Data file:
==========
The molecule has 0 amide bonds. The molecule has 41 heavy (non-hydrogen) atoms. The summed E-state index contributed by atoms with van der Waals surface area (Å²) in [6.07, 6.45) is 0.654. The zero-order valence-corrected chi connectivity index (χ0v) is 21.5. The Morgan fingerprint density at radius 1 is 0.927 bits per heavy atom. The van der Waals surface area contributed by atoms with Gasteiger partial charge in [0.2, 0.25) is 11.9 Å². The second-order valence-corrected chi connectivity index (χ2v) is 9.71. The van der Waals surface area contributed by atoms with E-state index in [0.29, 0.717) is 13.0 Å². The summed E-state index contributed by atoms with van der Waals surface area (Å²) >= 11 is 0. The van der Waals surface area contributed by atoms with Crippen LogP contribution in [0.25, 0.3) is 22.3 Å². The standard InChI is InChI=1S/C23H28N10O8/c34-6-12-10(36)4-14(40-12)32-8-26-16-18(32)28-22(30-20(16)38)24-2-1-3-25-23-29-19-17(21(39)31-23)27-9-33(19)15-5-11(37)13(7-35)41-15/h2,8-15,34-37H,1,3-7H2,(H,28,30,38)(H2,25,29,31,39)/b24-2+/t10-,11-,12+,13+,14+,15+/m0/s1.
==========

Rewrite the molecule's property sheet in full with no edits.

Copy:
The molecule has 0 amide bonds. The molecule has 41 heavy (non-hydrogen) atoms. The summed E-state index contributed by atoms with van der Waals surface area (Å²) in [6.07, 6.45) is 0.654. The zero-order valence-corrected chi connectivity index (χ0v) is 21.5. The Morgan fingerprint density at radius 1 is 0.927 bits per heavy atom. The van der Waals surface area contributed by atoms with Gasteiger partial charge in [0.2, 0.25) is 11.9 Å². The second-order valence-corrected chi connectivity index (χ2v) is 9.71. The van der Waals surface area contributed by atoms with E-state index in [0.29, 0.717) is 13.0 Å². The summed E-state index contributed by atoms with van der Waals surface area (Å²) >= 11 is 0. The van der Waals surface area contributed by atoms with Crippen LogP contribution in [0.25, 0.3) is 22.3 Å². The standard InChI is InChI=1S/C23H28N10O8/c34-6-12-10(36)4-14(40-12)32-8-26-16-18(32)28-22(30-20(16)38)24-2-1-3-25-23-29-19-17(21(39)31-23)27-9-33(19)15-5-11(37)13(7-35)41-15/h2,8-15,34-37H,1,3-7H2,(H,28,30,38)(H2,25,29,31,39)/b24-2+/t10-,11-,12+,13+,14+,15+/m0/s1.